Israeli academic mizrakhan (orientalist) Yehoshafat Harkabi was a former head of military intelligence in the IDF until he was fired in 1962 for his role in a mobilization exercise that went bad. He was most well known for his book, Arab Attitudes Towards Israel, in which he systematically collected and analysed statements by Arab leaders and regimes about “the Zionist entity.” He then wrote a follow-up book examining Palestinian politics and attitudes towards Israel. This book was published with the aid of the government, and the Israeli Information Office distributed free copies. But probably his third book, Arab Strategies and Israel’s Response, published originally in 1977, is his most insightful.
Harkabi analyzed the “stages” approach of the Palestinians (dating from 1974)–which declared that any territory extracted from Israel under diplomatic pressure would be used to liberate all of Palestine at a future date–along with the very different perspectives of Sadat and King Hussein of Jordan. He divided Arab leaders into two types: radicals and moderates. Radicals included the military dictators who headed the regimes in the Arab hereditary republics such as Egypt, Iraq, Libya, Syria and Yemen. He also included the Palestinian leadership in this category. The moderates consisted of the Arab monarchs in the Gulf, Morocco, and Jordan. And he placed Anwar Sadat of Egypt into this category. He explained that it was possible for Israel to make peace with the moderates but not with the radicals.
In the same book, he divided Israeli politicians into three camps–hawks, doves, and hawk-doves– depending on their view of dealing with Arab states and movements. He classified as hawks, politicians of the Likud and the National Religious Party, and some Labor leaders such as Golda Meir. They regarded the Arabs with suspicion, saw territorial expansion as the key to Israeli survival, and saw little or no hope for peace.
The doves consisted of politicians from Mapam, Mattityahu Peled’s Shelli party, and a few individuals in Labor. They found fault on both sides in the conflict and the possibility for peace if Israel was willing to compromise to accommodate Arab demands, especially those of the Palestinians.
The hawk-doves, who were the military politicians at the heart of the Labor Party—such as Moshe Dayan, Yigal Allon, and Yitzhak Rabin—combined these two sets of attitudes. They were naturally suspicious of Arabs, but were willing to believe in certain Arab leaders who had demonstrated their moderation and willingness to take risks for peace. I would also put Shimon Peres in this group both in his hawk phase in the 1960s and ’70s, and in his dove phase in the 1980s and ’90s. This was why Peres was ultimately able to work with his bitter rival Rabin in negotiating the Sinai II agreement with Egypt in 1975 and when making peace with the PLO in the Oslo process from 1993 to 1995.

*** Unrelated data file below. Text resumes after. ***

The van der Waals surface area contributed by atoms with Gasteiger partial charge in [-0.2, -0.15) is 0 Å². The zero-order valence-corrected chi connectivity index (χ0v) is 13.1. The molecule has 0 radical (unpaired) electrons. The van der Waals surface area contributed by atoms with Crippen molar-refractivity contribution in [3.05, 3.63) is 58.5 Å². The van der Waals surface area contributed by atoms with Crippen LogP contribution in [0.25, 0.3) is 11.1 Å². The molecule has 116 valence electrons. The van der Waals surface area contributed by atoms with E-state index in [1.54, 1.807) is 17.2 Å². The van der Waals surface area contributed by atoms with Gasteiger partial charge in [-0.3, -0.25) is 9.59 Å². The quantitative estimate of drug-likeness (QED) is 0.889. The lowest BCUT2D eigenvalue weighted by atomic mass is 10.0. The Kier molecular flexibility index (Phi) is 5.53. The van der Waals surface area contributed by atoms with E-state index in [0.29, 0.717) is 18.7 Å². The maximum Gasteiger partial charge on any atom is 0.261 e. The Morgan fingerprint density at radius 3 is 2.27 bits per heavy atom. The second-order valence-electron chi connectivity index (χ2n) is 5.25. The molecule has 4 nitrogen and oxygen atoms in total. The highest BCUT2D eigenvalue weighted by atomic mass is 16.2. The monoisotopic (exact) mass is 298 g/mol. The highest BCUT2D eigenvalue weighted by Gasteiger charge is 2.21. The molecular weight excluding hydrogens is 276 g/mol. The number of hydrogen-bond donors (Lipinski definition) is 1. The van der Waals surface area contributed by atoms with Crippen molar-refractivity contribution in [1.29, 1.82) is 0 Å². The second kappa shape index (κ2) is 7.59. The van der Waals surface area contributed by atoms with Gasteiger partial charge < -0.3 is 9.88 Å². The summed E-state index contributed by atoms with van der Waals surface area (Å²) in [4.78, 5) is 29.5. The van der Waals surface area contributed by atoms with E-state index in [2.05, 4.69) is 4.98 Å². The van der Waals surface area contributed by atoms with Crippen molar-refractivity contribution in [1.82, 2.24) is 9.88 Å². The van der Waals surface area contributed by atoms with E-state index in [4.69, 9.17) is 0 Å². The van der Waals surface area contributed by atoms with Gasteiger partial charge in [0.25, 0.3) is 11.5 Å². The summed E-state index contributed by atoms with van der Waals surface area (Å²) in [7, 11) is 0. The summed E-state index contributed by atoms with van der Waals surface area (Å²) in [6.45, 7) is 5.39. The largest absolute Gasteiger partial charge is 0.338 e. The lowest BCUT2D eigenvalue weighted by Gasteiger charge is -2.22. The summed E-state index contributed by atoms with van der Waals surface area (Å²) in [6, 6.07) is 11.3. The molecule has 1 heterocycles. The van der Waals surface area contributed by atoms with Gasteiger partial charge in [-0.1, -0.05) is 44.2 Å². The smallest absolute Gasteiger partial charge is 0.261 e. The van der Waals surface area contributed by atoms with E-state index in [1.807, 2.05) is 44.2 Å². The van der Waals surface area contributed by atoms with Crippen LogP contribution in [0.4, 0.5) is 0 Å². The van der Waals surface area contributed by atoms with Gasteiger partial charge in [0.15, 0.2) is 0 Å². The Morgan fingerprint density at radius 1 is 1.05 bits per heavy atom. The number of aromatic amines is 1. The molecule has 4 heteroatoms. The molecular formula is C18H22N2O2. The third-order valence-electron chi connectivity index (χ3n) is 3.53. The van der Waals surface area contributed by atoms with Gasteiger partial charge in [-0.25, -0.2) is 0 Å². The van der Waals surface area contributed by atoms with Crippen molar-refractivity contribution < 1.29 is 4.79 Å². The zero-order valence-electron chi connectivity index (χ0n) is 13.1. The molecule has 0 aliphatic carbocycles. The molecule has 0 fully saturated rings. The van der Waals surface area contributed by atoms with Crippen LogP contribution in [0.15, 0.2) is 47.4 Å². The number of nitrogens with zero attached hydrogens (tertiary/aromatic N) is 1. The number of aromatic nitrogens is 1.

Of all the possible combinations of Arab and Israeli leaders only that of an Arab moderate with an Israeli hawk-dove would result in peace. This prediction has proved true over the decades. It explains the success of the peace process with Egypt, which was negotiated by four hawk-doves: Yitzhak Rabin, Shimon Peres, Moshe Dayan, and Ezer Weizman. It also explains the successful negotiation of peace with Jordan in 1994 after Jordan had abandoned its responsibility for the West Bank. And it explains the failure of the Oslo peace process in the 1990s and the peace process with Syria in that same time period. Harkabi did not spend a lot of time on the doves as he knew that they could never rise to power in Israel—they would always be on the margins of Israeli politics with their peak in the 1992-2001 period, when Meretz was the junior partner in the coalition governments of Rabin and Barak.
Just as Sadat evolved as an Arab leader to become a moderate because of Egyptian national interest in peace, Mahmoud Abbas evolved as well. But Abbas suffers from the same weakness as King Hussein of Jordan. He is too weak politically to be able to make the necessary concessions that would result in a peace with Israel.
In Israel’s Security Men (McFarland 2015), I analyze four military politicians: Dayan, Rabin, Sharon and Barak. According to Harkabi’s typology, Dayan, Rabin, and Barak were all clearly hawk-doves. Sharon was a plain hawk until he evolved during his premiership into enough of a hawk-dove to unilaterally withdraw from Gaza, but not enough to coordinate that withdrawal with the Palestinian leadership.
Because of the failure of Labor to create an electable alternative to the Likud during Netanyahu’s time in power, the future of peace may well depend on the Israeli side on apostates from the Likud—and these will be hawk-doves. There have been four major apostates from anti-partitionist territorial maximalist Eretz Israeli parties in Israel’s history: Natan Yellin-Mor, Yigal Allon, Ezer Weizman, and Ariel Sharon. Three of these were former generals, war heroes, and hawk-doves.
The fourth, Yellin-Mor, was a former paramilitary politician who went directly from being a hawk to a dove with no hawk-dove stage in between. He was also the least successful of the four both in conventional political terms and in advancing the agenda for peace. Allon was able to move his political party, Ahdut ha’Avoda, from being anti partitionist to supporting a partition of the West Bank between Israel and Jordan. Weizman became a champion of the peace with Egypt and advocated genuine autonomy for the Palestinians. He was also a political failure; his biggest success was the election of Begin in 1977. Maybe this explains why there have been some eight biographies of Sharon and none of Yellin-Mor or Weizman, and only one of Allon.